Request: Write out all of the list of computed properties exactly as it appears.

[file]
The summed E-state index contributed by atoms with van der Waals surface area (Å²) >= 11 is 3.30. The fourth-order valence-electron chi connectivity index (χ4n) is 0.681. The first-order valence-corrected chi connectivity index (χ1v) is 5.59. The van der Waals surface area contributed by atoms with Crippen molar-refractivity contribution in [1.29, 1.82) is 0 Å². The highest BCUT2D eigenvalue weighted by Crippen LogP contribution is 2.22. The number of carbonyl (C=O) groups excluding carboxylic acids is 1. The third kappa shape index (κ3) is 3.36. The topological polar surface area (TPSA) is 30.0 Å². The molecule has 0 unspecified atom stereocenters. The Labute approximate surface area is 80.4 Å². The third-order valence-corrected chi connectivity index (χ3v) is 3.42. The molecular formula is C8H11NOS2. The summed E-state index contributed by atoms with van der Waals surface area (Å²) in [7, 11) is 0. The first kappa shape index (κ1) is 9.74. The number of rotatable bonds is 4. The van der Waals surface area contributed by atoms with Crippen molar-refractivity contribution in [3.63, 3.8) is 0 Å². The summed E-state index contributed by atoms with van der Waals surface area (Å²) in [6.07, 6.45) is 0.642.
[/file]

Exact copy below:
The summed E-state index contributed by atoms with van der Waals surface area (Å²) >= 11 is 3.30. The fourth-order valence-electron chi connectivity index (χ4n) is 0.681. The first-order valence-corrected chi connectivity index (χ1v) is 5.59. The van der Waals surface area contributed by atoms with Crippen molar-refractivity contribution in [1.29, 1.82) is 0 Å². The highest BCUT2D eigenvalue weighted by Crippen LogP contribution is 2.22. The number of carbonyl (C=O) groups excluding carboxylic acids is 1. The third kappa shape index (κ3) is 3.36. The topological polar surface area (TPSA) is 30.0 Å². The molecule has 0 unspecified atom stereocenters. The Labute approximate surface area is 80.4 Å². The third-order valence-corrected chi connectivity index (χ3v) is 3.42. The molecular formula is C8H11NOS2. The summed E-state index contributed by atoms with van der Waals surface area (Å²) in [7, 11) is 0. The first kappa shape index (κ1) is 9.74. The number of rotatable bonds is 4. The van der Waals surface area contributed by atoms with Crippen molar-refractivity contribution in [3.63, 3.8) is 0 Å². The summed E-state index contributed by atoms with van der Waals surface area (Å²) in [6.07, 6.45) is 0.642.